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Singapore Budget 2021 strengthens use of electric vehicles with S$30 million

After a year of turmoil in unprecedented economical stress that Singapore went through, the battle against COVID-19 remains far from over. Deputy Prime Minister Heng Swee Keat of Finance on Tuesday, 16 Feb 2021 announced that Budget 2021 will shift “from containment to restructuring” as Singapore’s economy continues to reopen.

As part of the initiative to move on from the negative effects brought upon by the pandemic, the government further encouraged the early adoption of shifting from traditional petrol-fuelled vehicles to electric vehicles or EVs. The Government will allocate S$30 million for projects and initiatives supporting the shift. They will also introduce more incentives to narrow the “cost differential” between electric cars and internal combustion engine cars, announced Finance Minister Heng Swee Keat in his Budget speech.

The initial move will come in the form of lowering the Additional Registration Fee (ARF) floor to zero for electric cars from Jan 2022 to Dec 2023. The ARF is a tax paid when registering a vehicle and is calculated based on a percentage of a vehicle’s Open Market Value – the cost of a vehicle imported into Singapore.

The move will allow mass-market electric car buyers to maximize the rebates from the EV Early Adoption Incentive (EEAI). The EV Early Adoption Incentive (EEAI) allows those who buy fully electric cars and taxis to receive a rebate of up to 45 % on the ARF. Such a rebate is capped at S$20,000. This initiative will run up to Jan 31, 2023.

Besides, there will also be a revision of the road tax bands. This will further aid mass-market electric cars to have road tax comparable to an internal combustion engine equivalent. Further details on these plans will be provided at the Committee of Supply debates in Parliament, which the Deputy Minister of Finance noted. There will also be an adjustment to petrol duties to further aid the transition. Premium petrol will be raised by ¢15 per litre, while a ¢10 per litre will be added to intermediate petrol.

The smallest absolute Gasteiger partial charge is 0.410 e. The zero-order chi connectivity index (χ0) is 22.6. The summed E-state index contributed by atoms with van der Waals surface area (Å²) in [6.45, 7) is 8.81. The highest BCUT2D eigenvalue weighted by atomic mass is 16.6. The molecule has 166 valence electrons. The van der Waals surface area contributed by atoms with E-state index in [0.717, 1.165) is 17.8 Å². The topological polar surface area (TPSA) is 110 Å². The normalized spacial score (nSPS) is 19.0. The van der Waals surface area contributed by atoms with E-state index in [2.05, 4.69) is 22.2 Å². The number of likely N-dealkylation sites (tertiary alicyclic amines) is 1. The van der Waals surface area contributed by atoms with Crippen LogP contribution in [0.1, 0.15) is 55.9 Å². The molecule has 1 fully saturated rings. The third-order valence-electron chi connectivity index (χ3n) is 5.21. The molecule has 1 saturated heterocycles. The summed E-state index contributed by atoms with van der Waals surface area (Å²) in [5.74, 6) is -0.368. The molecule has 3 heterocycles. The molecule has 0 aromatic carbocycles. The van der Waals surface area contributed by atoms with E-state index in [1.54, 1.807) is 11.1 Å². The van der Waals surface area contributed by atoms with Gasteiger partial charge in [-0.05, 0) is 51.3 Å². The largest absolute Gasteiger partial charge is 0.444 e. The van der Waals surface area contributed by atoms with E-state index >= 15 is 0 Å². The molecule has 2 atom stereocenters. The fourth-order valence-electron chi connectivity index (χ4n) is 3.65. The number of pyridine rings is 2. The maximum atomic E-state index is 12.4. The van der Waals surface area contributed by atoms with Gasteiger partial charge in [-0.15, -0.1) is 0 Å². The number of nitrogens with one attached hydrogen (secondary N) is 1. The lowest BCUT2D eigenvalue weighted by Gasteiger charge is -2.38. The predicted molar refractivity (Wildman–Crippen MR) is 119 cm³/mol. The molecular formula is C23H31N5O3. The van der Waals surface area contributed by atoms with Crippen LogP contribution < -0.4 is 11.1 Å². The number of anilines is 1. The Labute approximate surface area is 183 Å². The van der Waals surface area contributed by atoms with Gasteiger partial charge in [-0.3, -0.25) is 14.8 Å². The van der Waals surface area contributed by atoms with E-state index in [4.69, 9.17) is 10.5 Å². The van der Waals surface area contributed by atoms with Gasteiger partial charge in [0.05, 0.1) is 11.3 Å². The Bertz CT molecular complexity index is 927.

This builds on the announcement in last year’s Budget where a series of measures including the EEAI, were introduced as part of Singapore’s vision to have all vehicles run on cleaner energy by 2040. Late last year, it was also announced that under the enhanced Vehicular Emissions Scheme (VES), there would be an increase in rebates for cleaner vehicles, as well as an increased surcharge for more pollutive vehicles. The enhanced VES will last until Dec 31, 2022.

Along with the EEAI which also began at the start of the year, buyers of new fully electric cars could save up to S$45,000, while buyers of new fully electric taxis can save as much as S$57,500.

The government described electric vehicles as the most promising clean energy vehicle technology today, prompting Singapore to set aside S$30 million over the next five years for electric vehicle-related initiatives. This includes measures to improve charging provision at private premises.

They also believe that this move will catalyse the partnership between the public and private sectors. This will also accelerate the development of its charging infrastructure to better support the growth of electric vehicles in the next decade.

Echoing an announcement made in Singapore’s Green Plan last week, the Deputy Prime Minister for Finance added that the country will aim to deploy 60,000 charging points at public car parks and private premises by 2030, more than double its initial target of 28,000. The Singapore government further stated that technology is changing the future of transport, while we are going car-lite, we can further reduce emissions by switching to cleaner energy vehicles.

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